Popular topics include specific diseases and treatments, plus diet and fitness information.

Eighty percent of Internet users, or about 93 million American adults, have searched for at least one of sixteen health topics. The average Internet user has searched for four of the sixteen topics. The most popular topics include information about a specific disease or medical problem (63%); information about a certain medical treatment or procedure (47%); and information about diet, nutrition, vitamins, or nutritional supplements (44%). The least commonly searched topics include problems with drugs or alcohol (8%) and smoking cessation (6%).

Internet users also value connecting with others who can empathize from their own first-hand experience. Many go online to give as well as receive emotional support, research notes, and practical tips.

A typical health search is often on behalf of someone other than the Internet user sitting at the computer – many Americans are looking for advice about how to help and comfort a friend, child, spouse, or other loved one.

Convenience, breadth of information, and anonymity are valued.

In 2001, 82% of health seekers said they find what they are looking for “most of the time” or “always.” Yet our online survey revealed that some e-patients continue to hunt for information that already exists on the Web – they just haven’t found it. About seven in ten health seekers say their most recent search had some impact on decisions related to their own health care or a loved one’s care. And in this most recent survey, conducted in December 2002, 73% of health seekers say the Internet has improved the health and medical information and services they receive.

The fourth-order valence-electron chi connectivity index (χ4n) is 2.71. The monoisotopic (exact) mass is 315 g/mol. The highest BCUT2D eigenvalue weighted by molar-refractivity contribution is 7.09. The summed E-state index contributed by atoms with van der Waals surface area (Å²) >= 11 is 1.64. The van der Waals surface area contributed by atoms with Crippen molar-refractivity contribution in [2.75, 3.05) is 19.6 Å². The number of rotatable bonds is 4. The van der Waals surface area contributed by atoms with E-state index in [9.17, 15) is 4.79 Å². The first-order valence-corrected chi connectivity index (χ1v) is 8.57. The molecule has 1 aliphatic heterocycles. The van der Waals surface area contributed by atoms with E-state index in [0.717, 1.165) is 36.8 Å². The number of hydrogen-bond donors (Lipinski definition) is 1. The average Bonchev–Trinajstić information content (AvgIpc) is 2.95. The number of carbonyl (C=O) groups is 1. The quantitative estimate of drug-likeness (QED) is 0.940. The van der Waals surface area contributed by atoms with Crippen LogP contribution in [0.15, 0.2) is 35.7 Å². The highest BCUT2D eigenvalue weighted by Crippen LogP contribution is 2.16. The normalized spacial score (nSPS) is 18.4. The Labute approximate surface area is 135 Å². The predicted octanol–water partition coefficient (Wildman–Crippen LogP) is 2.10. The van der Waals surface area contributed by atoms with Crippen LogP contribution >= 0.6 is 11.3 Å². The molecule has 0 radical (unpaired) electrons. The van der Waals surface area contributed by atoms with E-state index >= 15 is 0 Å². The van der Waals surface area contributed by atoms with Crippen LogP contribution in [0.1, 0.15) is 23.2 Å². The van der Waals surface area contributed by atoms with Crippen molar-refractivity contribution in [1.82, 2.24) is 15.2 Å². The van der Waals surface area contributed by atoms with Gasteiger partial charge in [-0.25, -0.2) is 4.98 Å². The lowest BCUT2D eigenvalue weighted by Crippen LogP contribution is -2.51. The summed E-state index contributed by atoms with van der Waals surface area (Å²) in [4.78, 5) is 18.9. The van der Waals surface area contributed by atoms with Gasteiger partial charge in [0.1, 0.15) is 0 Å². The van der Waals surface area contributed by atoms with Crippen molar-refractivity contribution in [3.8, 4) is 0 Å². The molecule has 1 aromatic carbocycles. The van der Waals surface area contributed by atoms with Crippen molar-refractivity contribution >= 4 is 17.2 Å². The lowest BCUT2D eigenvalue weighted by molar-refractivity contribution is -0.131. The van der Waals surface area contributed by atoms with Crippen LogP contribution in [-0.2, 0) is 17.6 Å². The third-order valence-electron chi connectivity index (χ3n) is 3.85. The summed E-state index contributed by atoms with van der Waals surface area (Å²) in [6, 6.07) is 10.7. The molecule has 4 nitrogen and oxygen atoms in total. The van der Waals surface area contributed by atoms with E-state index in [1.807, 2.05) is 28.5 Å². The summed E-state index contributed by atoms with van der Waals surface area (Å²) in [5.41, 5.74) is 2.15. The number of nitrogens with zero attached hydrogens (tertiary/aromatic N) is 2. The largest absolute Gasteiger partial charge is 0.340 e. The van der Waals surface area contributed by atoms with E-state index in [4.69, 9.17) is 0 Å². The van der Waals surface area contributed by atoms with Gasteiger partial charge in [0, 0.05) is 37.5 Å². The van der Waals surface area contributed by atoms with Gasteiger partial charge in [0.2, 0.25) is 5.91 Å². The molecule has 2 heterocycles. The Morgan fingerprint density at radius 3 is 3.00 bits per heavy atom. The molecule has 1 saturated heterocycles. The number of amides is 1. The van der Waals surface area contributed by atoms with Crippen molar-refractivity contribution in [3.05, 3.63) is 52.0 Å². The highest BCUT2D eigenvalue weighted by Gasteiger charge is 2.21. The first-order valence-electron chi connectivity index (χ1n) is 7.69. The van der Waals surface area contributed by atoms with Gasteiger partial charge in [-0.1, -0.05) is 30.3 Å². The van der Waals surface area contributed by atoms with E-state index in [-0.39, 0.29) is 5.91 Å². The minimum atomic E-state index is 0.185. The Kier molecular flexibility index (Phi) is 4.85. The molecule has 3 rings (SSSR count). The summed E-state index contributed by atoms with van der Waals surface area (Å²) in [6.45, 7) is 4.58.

In 2000, Internet users reported that one of the most important aspects of online health advice is the fact that it is available at any hour of the day or night, from wherever they are able to log on. Ninety-three percent of health seekers said that convenience is important. Eighty-three percent of health seekers said that it is important that Internet users can get more health information online than from any other sources. And 80% of health seekers said it is important that Internet users can get health information anonymously.

In 2000, Internet users also expressed concern about the security of their personal information. Eighty-nine percent of health seekers were concerned that a health Web site might sell or give away information about what they did online. Seventy-five percent of health seekers said that health Web sites should not be allowed to track users’ activities, compared to 18% who said that would be fine. Sixty percent of Internet users thought that putting medical records online is a bad thing, even if they are on a secure, password-protected site, because they would worry about other people seeing their personal information. Thirty-three percent of Internet users thought it would be a good thing to have online access to their medical records.

  1. Baur, 2004.
  2. McGlynn, Elizabeth A., Steven M. Asch, John Adams, Joan Keesey, Jennifer Hicks, Alison DeCristofaro, and Eve A. Kerr. “The Quality of Health Care Delivered to Adults in the United States.” (New England Journal of Medicine: June 26, 2003 – Vol. 348, No. 26.)